Racing driver Richard Bradley has detailed some of the enormous prices associated with the Las Vegas Grand Prix, stating that a deluxe hotel stay at the weekend could also be put to use on track.
The 2015 Le Mans winner from the LMP2 category has continued in motorsport as a driver mentor alongside his own racing, and revealed that the inflated hotel prices in Las Vegas for the Grand Prix weekend are such that those able to afford the top rates could even go racing themselves.
General admission tickets for the Las Vegas Grand Prix were quickly snapped up when they went on sale, with three-day tickets available from $500 (£407) for fans to attend the inaugural race.
Las Vegas Grand Prix hotel prices ‘put into perspective’
Reports have circulated that hotel prices have dropped significantly ahead of the race this weekend as hotels seek to fill their rooms, but Bradley believes ticket prices “don’t need to be as high as they are” in the first instance.
Hotel prices shot up around race weekend when the dates were confirmed in Las Vegas, but prices have dropped as demand settled down and the race approaches.
Looking at the higher end of the scale, Bradley, who mentors former F2 driver and current Super Formula racer Cem Bölükbaşı, researched the cost of a top-bracket stay in Las Vegas for the race.
“Just to put it into perspective how mental some of the costs were, I think it was at Caesars [Palace],” Bradley elaborated on the latest episode of the On Track GP Podcast, produced in collaboration between PlanetF1.com and DR Sports.
“One of their hospitality packages for five people at the Grand Prix, having the suite, the full works, everything, I think it was $350,000 [£285,000].
“Now, to put that into perspective, if you took that amount of money, and you contacted the Ferrari factory team as an amateur driver and said: ‘I want to race one of your official Ferrari factory GT cars for three races’, you could do that – and have 35 grand spare. That’s just to put it into perspective.”
While hotel costs have reportedly dropped a hefty amount ahead of the race weekend, the fact the race ended up at a price point out of reach of many fans was a concern in the first place.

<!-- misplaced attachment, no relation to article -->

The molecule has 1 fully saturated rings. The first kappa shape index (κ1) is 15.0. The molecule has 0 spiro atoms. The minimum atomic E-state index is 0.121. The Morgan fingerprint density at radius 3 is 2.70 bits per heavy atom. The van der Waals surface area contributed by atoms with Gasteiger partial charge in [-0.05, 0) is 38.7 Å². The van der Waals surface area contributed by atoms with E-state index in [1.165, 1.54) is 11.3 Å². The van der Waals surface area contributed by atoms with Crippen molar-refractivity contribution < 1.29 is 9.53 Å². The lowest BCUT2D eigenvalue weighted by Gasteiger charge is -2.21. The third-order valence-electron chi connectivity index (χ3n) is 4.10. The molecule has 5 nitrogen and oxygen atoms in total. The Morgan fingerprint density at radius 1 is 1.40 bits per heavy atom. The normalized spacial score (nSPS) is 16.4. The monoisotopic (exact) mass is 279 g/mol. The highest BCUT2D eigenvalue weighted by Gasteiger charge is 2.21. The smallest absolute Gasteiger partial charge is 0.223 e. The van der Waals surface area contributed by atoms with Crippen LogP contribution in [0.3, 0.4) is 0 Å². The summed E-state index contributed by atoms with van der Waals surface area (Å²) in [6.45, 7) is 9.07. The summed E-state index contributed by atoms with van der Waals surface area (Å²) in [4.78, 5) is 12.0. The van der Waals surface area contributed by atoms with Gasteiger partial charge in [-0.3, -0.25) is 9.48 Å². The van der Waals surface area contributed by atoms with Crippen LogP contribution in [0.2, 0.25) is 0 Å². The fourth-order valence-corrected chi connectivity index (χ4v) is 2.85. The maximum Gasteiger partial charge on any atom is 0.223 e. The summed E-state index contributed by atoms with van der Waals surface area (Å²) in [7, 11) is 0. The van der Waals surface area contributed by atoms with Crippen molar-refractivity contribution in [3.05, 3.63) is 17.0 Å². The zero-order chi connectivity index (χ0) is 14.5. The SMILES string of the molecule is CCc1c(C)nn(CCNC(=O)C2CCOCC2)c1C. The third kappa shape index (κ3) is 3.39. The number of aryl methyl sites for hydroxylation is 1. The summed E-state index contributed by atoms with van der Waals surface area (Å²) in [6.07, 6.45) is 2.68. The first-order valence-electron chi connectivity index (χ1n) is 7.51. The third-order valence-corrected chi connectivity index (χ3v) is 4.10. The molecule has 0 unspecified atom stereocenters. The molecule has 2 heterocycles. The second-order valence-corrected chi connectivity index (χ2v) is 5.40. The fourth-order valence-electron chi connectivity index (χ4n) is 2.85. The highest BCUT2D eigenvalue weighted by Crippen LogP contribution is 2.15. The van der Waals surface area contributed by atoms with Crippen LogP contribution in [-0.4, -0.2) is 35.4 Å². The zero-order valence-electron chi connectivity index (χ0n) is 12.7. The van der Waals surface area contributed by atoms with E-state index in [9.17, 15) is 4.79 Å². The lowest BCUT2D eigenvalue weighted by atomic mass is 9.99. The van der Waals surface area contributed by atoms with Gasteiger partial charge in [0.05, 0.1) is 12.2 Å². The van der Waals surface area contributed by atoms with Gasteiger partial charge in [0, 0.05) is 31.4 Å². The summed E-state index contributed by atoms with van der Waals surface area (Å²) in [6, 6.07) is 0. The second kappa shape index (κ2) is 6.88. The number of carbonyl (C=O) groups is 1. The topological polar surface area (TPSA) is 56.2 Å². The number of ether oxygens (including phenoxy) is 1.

Bradley praised the work Formula 1 owners Liberty Media have done in making the sport more accessible to people, but he hopes to see that extended in ticket prices in future – though added American sporting events are “extraordinarily expensive” to go and see live in general.
“This was the argument with Bernie [Ecclestone] before Liberty [Media] came in was that Bernie was trying to make it too exclusive and too much of a VIP thing,” he explained regarding ticket costs.
“And the paddocks were empty, there was no fan interaction, and Liberty have come along, and they’ve done all of this stuff which has created fan interaction.
“Okay, well, let’s now reflect that into the ticket prices, because they don’t need to be as high as they are.
“I mean, you look at the Premier League and how much the Premier League charges for some football matches, right. It’s extortionate.
“And then you look at Silverstone where they have 400,000 people and the cheapest ticket you can get is 400 quid or something [£409 four-day general admission ticket, £329 three-day GA ticket is also available, ed.].
“But saying that, American sports are extraordinarily expensive to go and see as a whole.
“I went and saw the New York Rangers in Madison Square Garden a few years ago and that cost me $350, and that’s just for an ice hockey game.
“So it’s kind of a reflection, and it doesn’t really surprise me, especially the American races, that they are those prices.”